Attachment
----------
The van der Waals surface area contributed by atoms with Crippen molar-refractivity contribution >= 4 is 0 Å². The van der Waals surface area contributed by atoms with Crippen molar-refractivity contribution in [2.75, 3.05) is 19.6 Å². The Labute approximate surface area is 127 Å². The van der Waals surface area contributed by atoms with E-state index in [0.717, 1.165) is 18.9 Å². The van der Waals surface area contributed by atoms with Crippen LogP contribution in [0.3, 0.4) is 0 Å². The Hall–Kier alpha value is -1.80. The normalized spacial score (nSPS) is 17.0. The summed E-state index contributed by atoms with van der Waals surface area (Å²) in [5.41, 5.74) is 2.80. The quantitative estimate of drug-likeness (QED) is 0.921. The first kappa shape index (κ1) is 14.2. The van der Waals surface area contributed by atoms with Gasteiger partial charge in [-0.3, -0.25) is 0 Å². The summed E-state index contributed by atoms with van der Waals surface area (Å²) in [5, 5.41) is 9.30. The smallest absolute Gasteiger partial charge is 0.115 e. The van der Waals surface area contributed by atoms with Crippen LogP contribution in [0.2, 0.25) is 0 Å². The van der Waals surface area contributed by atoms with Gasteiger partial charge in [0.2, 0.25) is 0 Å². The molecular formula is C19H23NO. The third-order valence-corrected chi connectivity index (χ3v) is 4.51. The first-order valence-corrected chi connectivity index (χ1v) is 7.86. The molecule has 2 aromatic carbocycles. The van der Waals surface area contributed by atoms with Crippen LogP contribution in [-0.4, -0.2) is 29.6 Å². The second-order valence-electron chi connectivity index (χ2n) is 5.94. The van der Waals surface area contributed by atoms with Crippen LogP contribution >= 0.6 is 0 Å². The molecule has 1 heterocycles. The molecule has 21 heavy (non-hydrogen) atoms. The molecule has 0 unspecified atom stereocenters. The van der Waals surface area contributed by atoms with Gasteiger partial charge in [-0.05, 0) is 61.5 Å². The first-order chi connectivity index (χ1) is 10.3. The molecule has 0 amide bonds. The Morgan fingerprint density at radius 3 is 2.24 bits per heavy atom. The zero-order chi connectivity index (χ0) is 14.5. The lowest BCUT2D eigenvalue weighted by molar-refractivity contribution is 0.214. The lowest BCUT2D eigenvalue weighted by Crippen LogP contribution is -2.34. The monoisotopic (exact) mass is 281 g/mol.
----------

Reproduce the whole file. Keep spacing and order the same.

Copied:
The van der Waals surface area contributed by atoms with Crippen molar-refractivity contribution >= 4 is 0 Å². The van der Waals surface area contributed by atoms with Crippen molar-refractivity contribution in [2.75, 3.05) is 19.6 Å². The Labute approximate surface area is 127 Å². The van der Waals surface area contributed by atoms with E-state index in [0.717, 1.165) is 18.9 Å². The van der Waals surface area contributed by atoms with Crippen LogP contribution in [0.3, 0.4) is 0 Å². The Hall–Kier alpha value is -1.80. The normalized spacial score (nSPS) is 17.0. The summed E-state index contributed by atoms with van der Waals surface area (Å²) in [5.41, 5.74) is 2.80. The quantitative estimate of drug-likeness (QED) is 0.921. The first kappa shape index (κ1) is 14.2. The van der Waals surface area contributed by atoms with Gasteiger partial charge in [-0.3, -0.25) is 0 Å². The summed E-state index contributed by atoms with van der Waals surface area (Å²) in [5, 5.41) is 9.30. The smallest absolute Gasteiger partial charge is 0.115 e. The van der Waals surface area contributed by atoms with Crippen LogP contribution in [0.2, 0.25) is 0 Å². The van der Waals surface area contributed by atoms with Gasteiger partial charge in [0.2, 0.25) is 0 Å². The molecular formula is C19H23NO. The third-order valence-corrected chi connectivity index (χ3v) is 4.51. The first-order valence-corrected chi connectivity index (χ1v) is 7.86. The molecule has 2 aromatic carbocycles. The van der Waals surface area contributed by atoms with Crippen LogP contribution in [-0.4, -0.2) is 29.6 Å². The second-order valence-electron chi connectivity index (χ2n) is 5.94. The van der Waals surface area contributed by atoms with Crippen LogP contribution >= 0.6 is 0 Å². The molecule has 1 heterocycles. The molecule has 21 heavy (non-hydrogen) atoms. The molecule has 0 unspecified atom stereocenters. The van der Waals surface area contributed by atoms with Gasteiger partial charge in [-0.05, 0) is 61.5 Å². The first-order chi connectivity index (χ1) is 10.3. The molecule has 0 amide bonds. The Morgan fingerprint density at radius 3 is 2.24 bits per heavy atom. The zero-order chi connectivity index (χ0) is 14.5. The lowest BCUT2D eigenvalue weighted by molar-refractivity contribution is 0.214. The lowest BCUT2D eigenvalue weighted by Crippen LogP contribution is -2.34. The monoisotopic (exact) mass is 281 g/mol.